Item Code: IHL633
by Sibesh BhattacharyaHardcover (Edition: 2010)
Aryan Books International
Size: 9.0 inch X 5.8 inch
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Endowed with multifaceted intellectual prowess, Prof. G.C. Pande ranks among the foremost original Indological thinkers of this century. Almost all the branches of Indology, history, culture, art, philosophy, poetics and aesthetics have become richer by the touch of his creative and sharp intellect.
The scope and scale of his output have no doubt been encyclopedic, but the word ‘encyclopedic’ does not say all about the nature of his works. Several minds expressed in several themes make an encyclopedia; in the case of Prof. Pande, however, there is no mistaking the same mind expressing itself in the several themes he takes up. Extraordinary range and diversity are not the most important aspects of his contributions; more significant is the basically unified outlook or vision that he brings to bear upon the diverse fields of his studies. Most of Pandeji’s works despite covering various areas seem to be parts of a larger whole. And from that point of view, he may be regarded as a system builder. This raises him to the rank of a thinker, a philosopher with a certain point of view besides that of a great scholar.
The present collection of essays will sever as a reasonable introduction to Prof. Pande’s interest and expertise and will provide useful insights into his mind and thoughts. The range and depth of Prof. Pande’s scholarship reflected in a variety of works covering widely diverse field are truly remarkable. The present volume, we hope, will offer a fair glimpse of the wide reach of his interest and the value of his works.
Gold Medallist in Ancient History, Culture & Archaeology from Allahabad University in 1958, Prof. Sibesh Bhattacharya was British Council Scholar at the School of Oriental and African Studies, London from 1972 to 1974. he was Professor and Head of the Department of Ancient History, Allahabad University (1991-1997) and National Fellow in the Indian Institute of Advanced Study, Shimla (2001-2004). Prof. Bhattacharya was President, Indian Social Science Congress in 1999.
Hopefully the present collection of essays will serve as a reasonable introduction to Prof. Pande’s interest and expertise and will provide useful insights into his mind and thoughts. The range and depth of Prof. Pande’s scholarship reflected in a variety of works covering widely diverse fields are truly remarkable. The present volume, we hope, will offer a fair glimpse of the wide reach of his interest and the value of his works. Practically every contributor to this volume has referred to his encyclopedic learning. It is an aspect that is so obvious that anybody familiar with his works is unlikely to miss it. In this age of super specialization such extensiveness of interest and expertise is becoming more and more of a rarity. It can be predicted with reasonable certainty that the modern age is unlikely to produce and nurse figures like a Vacaspati Misra or a Madhavacarya Vidyaranya or a Madhusudhana Sarasvati. Prof. Pande is one of the last representatives of this vanishing tribe. And the last representatives of a fading sect almost always contain a hint of a tragic story, a story holding in its folds a hint of anachronism.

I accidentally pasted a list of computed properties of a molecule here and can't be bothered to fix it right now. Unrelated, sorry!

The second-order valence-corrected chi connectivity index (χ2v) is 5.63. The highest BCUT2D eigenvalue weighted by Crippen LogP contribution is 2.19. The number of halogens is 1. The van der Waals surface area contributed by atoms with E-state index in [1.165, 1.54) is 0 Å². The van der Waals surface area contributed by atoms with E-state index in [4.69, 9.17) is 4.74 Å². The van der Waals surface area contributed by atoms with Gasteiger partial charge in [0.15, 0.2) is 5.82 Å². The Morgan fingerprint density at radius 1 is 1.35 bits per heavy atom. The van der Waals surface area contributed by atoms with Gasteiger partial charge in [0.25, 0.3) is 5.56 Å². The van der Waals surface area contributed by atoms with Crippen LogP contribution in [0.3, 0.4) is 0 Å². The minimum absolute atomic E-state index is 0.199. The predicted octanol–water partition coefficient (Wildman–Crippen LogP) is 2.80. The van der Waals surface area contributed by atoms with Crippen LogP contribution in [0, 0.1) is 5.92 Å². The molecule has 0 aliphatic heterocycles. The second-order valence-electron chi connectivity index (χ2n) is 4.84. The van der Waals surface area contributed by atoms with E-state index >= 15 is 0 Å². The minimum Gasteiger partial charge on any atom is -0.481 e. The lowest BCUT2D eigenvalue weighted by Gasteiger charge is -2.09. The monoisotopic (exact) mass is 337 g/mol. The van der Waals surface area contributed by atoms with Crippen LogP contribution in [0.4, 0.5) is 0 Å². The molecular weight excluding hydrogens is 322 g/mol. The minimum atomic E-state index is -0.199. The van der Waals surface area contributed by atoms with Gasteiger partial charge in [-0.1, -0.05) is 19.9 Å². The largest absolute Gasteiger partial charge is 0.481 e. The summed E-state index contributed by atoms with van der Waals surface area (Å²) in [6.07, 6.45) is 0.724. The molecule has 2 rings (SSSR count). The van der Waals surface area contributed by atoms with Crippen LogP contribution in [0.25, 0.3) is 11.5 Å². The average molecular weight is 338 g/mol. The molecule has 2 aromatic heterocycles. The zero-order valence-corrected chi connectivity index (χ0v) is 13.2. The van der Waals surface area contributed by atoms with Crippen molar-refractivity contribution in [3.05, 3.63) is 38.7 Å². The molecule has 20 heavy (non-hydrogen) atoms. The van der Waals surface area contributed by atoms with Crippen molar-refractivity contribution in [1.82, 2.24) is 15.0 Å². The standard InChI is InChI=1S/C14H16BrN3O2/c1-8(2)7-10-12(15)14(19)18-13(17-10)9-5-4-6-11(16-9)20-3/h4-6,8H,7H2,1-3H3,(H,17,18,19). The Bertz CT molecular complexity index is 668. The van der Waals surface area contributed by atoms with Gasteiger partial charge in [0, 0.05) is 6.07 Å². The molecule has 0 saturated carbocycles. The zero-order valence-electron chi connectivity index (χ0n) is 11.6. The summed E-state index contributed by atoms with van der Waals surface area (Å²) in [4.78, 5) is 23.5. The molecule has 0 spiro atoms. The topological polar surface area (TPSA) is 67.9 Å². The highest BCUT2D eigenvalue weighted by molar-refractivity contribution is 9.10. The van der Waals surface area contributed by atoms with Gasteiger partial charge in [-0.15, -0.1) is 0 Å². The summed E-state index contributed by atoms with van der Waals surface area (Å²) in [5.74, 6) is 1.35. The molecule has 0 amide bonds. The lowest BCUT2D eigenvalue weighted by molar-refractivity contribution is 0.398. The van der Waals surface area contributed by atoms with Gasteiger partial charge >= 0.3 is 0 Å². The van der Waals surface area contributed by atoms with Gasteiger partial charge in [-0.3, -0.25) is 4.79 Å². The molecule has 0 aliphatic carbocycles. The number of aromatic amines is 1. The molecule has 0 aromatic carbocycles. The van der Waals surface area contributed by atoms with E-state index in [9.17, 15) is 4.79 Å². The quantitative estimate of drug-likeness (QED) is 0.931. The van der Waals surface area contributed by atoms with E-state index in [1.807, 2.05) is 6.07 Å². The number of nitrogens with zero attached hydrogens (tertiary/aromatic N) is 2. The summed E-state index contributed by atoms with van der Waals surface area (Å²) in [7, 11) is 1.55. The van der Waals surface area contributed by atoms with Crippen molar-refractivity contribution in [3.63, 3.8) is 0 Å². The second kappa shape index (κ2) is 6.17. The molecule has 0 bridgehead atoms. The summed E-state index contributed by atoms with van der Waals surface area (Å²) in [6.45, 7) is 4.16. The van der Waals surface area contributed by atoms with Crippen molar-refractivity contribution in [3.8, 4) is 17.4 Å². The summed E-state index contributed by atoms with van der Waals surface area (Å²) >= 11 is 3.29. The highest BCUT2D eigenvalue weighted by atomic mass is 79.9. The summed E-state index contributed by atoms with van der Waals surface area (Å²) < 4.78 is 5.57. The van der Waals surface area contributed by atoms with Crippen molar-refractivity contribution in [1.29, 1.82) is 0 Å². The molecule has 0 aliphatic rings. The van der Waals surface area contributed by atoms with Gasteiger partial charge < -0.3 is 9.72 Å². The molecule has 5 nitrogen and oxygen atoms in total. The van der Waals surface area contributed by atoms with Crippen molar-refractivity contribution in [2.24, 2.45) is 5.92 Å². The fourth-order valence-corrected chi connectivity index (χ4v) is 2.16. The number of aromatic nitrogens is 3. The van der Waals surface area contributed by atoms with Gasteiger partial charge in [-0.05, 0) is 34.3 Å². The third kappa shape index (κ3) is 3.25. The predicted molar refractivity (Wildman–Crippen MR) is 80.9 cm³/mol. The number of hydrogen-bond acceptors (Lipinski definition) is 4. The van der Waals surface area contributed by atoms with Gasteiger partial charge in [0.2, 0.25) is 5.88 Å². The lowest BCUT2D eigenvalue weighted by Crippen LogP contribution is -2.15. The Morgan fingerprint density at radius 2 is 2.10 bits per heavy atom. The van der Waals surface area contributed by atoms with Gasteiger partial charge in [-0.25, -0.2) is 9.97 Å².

The scope and scale of his output have no doubt been encyclopedic, but the word ’encyclopedic’ does not say all about the nature of his works. Several minds expressed in several themes make an encyclopedia; in the case of Prof. Pande, however, there is no mistaking the same mind expressing itself in the several themes he takes up. Extraordinary range and diversity are, in our view, not the most important aspect of his contributions; more significant is the basically unified outlook or vision that he brings to bear upon the diverse fields of his studies. In this respect he is rather different from, say, a Vacaspati Misra, the great tenth century polymath from Mithila. Most of Pandeji’s works despite covering various areas seem to be parts of a larger whole. And from that point of view, he may be regarded as a system builder. This raises him to the rank of a thinker, a philosopher with a certain point of view besides that of a great scholar.
It will help us to appreciate his works more deeply if we keep in mind what may be called his basic philosophy: his idea of man and his universe. We may start by noting that Pandeji believes that there is a spiritual core in man that really defines him. This spiritual core is also the fountainhead of the deepest human aspirations. There is a perennial yearning in man, a ubiquitous sense of non-fulfillment leading to a fundamental sense of suffering, a nagging duhkhabodha, in him. This yearning is basically an urge to transcend the finitude of the mortal world. All the finer and valuable aspects of human life and endeavours are the manifestations of this spiritual urge. Expressing itself in symbolical idioms it provides the basis of art and religion and even of society. This spiritual core seeking fulfillment really is the sole dependable ground of aesthetic and value judgments, the basis of Saundarya and Mulya Mimamsa.